An American War crime
A failure of leadership
Police in Suburbs Blocked Evacuees, Witnesses Report
By GARDINER HARRIS
Police agencies to the south of New Orleans were so fearful of the crowds trying to leave the city after Hurricane Katrina that they sealed a crucial bridge over the Mississippi River and turned back hundreds of desperate evacuees, two paramedics who were in the crowd said.
The paramedics and two other witnesses said officers sometimes shot guns over the heads of fleeing people, who, instead of complying immediately with orders to leave the bridge, pleaded to be let through, the paramedics and two other witnesses said. The witnesses said they had been told by the New Orleans police to cross that same bridge because buses were waiting for them there.
Instead, a suburban police officer angrily ordered about 200 people to abandon an encampment between the highways near the bridge. The officer then confiscated their food and water, the four witnesses said. The incidents took place in the first days after the storm last week, they said.
"The police kept saying, 'We don't want another Superdome,' and 'This isn't New Orleans,' " said Larry Bradshaw, a San Francisco paramedic who was among those fleeing.
Arthur Lawson, chief of the Gretna, La., Police Department, confirmed that his officers, along with those from the Jefferson Parish Sheriff's Office and the Crescent City Connection Police, sealed the bridge.
"There was no place for them to come on our side," Mr. Lawson said.
He said that he had been asked by reporters about officers threatening victims with guns or shooting over their heads, but he said that he had not yet asked his officers about that.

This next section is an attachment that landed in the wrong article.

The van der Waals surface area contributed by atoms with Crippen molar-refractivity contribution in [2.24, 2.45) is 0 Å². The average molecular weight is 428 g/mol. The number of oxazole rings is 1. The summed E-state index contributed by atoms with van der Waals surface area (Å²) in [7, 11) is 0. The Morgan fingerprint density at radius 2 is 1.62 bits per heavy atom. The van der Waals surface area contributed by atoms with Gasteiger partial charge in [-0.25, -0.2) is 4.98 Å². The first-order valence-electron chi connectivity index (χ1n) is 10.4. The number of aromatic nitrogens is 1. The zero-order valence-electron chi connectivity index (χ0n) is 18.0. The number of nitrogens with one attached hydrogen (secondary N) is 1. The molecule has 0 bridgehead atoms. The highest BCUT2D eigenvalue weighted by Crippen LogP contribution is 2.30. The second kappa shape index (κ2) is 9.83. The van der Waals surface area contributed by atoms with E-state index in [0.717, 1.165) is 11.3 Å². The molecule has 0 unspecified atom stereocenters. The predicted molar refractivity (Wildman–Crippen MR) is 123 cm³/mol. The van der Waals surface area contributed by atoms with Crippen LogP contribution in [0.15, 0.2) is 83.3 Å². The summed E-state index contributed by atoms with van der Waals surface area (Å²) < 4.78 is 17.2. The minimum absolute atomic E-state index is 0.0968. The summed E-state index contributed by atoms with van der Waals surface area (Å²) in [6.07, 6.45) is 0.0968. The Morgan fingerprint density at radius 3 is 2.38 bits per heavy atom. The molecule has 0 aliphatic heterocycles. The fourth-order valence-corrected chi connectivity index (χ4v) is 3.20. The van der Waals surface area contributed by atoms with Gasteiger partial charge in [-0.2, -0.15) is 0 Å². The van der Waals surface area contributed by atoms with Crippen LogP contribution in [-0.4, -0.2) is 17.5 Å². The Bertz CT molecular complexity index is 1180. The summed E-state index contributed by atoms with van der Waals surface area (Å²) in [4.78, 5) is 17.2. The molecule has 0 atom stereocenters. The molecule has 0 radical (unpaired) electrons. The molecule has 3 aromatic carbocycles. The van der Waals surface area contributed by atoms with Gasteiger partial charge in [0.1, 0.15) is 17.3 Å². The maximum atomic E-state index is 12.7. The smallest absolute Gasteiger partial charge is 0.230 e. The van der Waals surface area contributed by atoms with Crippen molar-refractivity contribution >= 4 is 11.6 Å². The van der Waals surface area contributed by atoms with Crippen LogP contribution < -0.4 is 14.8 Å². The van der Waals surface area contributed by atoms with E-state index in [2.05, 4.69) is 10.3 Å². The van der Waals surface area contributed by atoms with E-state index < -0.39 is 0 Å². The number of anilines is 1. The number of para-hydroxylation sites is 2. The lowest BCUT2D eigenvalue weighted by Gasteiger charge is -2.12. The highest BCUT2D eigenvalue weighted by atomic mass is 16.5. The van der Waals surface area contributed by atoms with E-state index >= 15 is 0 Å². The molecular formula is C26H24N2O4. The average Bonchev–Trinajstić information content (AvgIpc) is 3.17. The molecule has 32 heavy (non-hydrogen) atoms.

"As soon as things calm down, we will do an inquiry and find out what happened," he said.
The lawlessness that erupted in New Orleans soon after the hurricane terrified officials throughout Louisiana, and even a week later, law enforcement officers rarely entered the city without heavy weaponry.
While police officers saved countless lives and provided security to medical providers, many victims have complained bitterly about the behavior of some of the police officers in New Orleans in the days following Hurricane Katrina.
Officials in Lafayette, La., reported seeing scores of cruisers from the New Orleans police department in their city in the week after the hurricane. Some evacuees who fled to the Superdome and the convention center say that many police officers refused to patrol those structures after dark.
"It's unbelievable what the police officers did; they just left us," said Harold Veasey, a 66-year-old New Orleans resident who spent two horrific days at the convention center. And in the week after the hurricane, there were persistent rumors in and around New Orleans that police officers in suburban areas refused to help the storm victims.
posted by Steve @ 12:55:00 PM